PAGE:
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Home > Insider Blogs > Media Converter Troubleshooting

Susan Stanley - Media Converter Troubleshooting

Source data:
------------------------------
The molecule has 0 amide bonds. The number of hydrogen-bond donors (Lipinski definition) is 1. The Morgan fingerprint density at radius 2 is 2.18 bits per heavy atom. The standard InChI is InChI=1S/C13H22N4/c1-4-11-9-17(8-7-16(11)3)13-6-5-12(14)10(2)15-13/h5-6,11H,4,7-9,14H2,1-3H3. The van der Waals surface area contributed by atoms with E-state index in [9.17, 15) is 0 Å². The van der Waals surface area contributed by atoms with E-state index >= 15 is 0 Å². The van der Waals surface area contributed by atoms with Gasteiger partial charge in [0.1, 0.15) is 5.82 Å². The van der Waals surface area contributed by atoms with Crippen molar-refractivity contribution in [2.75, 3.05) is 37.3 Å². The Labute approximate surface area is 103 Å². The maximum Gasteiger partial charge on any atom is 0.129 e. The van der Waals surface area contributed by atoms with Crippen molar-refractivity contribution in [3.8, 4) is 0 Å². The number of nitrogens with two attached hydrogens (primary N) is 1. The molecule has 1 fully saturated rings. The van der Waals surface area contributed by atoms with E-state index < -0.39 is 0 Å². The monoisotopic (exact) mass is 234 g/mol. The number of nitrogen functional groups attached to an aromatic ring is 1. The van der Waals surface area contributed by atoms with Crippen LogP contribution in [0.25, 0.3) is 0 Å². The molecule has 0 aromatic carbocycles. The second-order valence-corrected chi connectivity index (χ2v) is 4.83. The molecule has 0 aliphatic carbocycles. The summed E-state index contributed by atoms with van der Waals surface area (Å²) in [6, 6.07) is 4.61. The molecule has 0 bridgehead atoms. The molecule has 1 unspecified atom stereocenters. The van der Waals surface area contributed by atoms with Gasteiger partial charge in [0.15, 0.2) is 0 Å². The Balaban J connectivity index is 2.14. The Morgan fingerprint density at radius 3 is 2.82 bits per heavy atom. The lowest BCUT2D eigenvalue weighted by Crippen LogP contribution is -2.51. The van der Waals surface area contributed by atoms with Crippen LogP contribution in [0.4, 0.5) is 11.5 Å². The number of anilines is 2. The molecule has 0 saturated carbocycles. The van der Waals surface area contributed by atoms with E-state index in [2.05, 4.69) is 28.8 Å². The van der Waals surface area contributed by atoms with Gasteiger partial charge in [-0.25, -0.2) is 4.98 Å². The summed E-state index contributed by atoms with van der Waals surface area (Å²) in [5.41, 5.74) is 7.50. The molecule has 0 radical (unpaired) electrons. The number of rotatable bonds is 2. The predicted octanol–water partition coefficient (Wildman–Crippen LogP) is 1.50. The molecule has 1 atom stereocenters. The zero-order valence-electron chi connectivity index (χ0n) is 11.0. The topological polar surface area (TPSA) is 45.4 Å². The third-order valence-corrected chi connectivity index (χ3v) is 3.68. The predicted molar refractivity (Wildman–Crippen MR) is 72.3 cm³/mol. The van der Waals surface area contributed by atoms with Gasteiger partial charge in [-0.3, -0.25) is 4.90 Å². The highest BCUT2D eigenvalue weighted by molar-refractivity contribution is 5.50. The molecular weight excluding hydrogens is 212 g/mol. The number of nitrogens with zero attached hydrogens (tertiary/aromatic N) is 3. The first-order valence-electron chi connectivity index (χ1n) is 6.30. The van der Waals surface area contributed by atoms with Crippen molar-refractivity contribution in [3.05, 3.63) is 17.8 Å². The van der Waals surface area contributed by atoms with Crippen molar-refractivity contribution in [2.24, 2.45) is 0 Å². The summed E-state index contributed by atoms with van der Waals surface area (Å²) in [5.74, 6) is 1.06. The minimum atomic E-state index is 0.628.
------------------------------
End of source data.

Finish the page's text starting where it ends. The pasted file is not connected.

Susan Stanley How Troubleshooting features on media converters can assist the technician in quickly identifying equipment failures. When Ethernet network equipment is functioning properly, all is well with the universe. However, failures are bound to occur, and when they do, the technician is the go-to person. The technician who understands Ethernet [protocol] and how Ethernet equipment works is an invaluable asset to any company. Ethernet equipment in today’s marketplace meets the 802.3 standards, unlike in the early 90s, when non-standard features created chaos for different manufacturer’s devices connecting to each other. With the ratification of standards for Ethernet, cross compatibility became possible and also reliable. So when network equipment fails to perform or just fails period, standards are no longer a consideration. As I have stated over the years, 90% of failures in an Ethernet network are due to a mismatch of speed and/or duplex. Products physically fail only a small percentage of time, but how does one monitor and manage those occurrences? Failures are pretty easy to detect when a port LED does not reflect connectivity, but how do you determine where the fault is emanating from? Ethernet equipment like switches and routers, which are Layer 2 and Layer 3 devices, will usually provide management of some kind, to report faults on a network. Layer 1 devices, namely media converters, are not as sophisticated. They don’t provide a robust Command Line Interface (CLI) or management. However, those Layer 1 devices are the glue that connects the higher Layer devices across the network. Media converters provide the necessary conversion of two unlike interfaces, typically copper to fiber interfaces. While media converters initially were designed to connect copper to copper, or copper to coax interfaces, once copper-based switches were connected over a fiber segment of some distance, the need for indicating a fault on the interfaces became important very quickly. Network folks weren’t looking for management, but they did want a way to physically observe a link-up or link-down condition. Soon, media converters offered troubleshooting features such as TX LinkLoss, (Twisted Pair LinkLoss) and FX LinkLoss, (Fiber LinkLoss). The troubleshooting features were available via a DIP Switch on the media converter. This allowed two things: the ability to leave it disabled while establishing connection to link partner; secondly, to enable the feature so that it could report a fault to the link partner, by extinguishing a designated port. As an example, if FX LinkLoss is enabled on a media converter, when the fiber segment suffers a break, the fault will be reported to the copper interface. The fiber interface and the copper interface LEDs both extinguish. The network technician knows there is a problem on the fiber segment. Without the FX LinkLoss enabled, the fiber interface will extinguish, but not report it to the copper interface, so no one knows of the failure until the customer calls in reporting a down network. Not all network equipment is located in a convenient place. Often, they are end points in remote huts, connecting back over several miles to the Central Office; observing a fault gets the technician a chance to begin troubleshooting before the phone calls roll in. TX and FX LinkLoss are just a couple of examples of fault indicators on media converters. Over time, newer troubleshooting features such as Fiber Alert and Link Fault Pass Through have been implemented on media converters. In fact, fault LED indicators are not new to the Telco world of products, and the Telco media converters offer LOS (Loss of Signal), ER (error) and others. Ethernet media converters followed suit, to assist the technician and reduce down-time. Media converters have not remained at the Layer 1 of the OSI; one can find many Layer 2/3 media converters, which are equipped with intelligence and as a result, supported by SNMP Management. The troubleshooting features offered on an intelligent media converter can now be configured and monitored via remote management, without physically being on site. Although DIP Switches are still available on them, the software allows a more flexible way to set up the features and provide reports of failures (via Traps). IMC Networks offers an updated White Paper on the troubleshooting features for our media converter product lines; while there are various troubleshooting features, they are product-specific; to ensure the features are available and set up properly, please refer to the product manuals located on the website. Download the troubleshooting guide.

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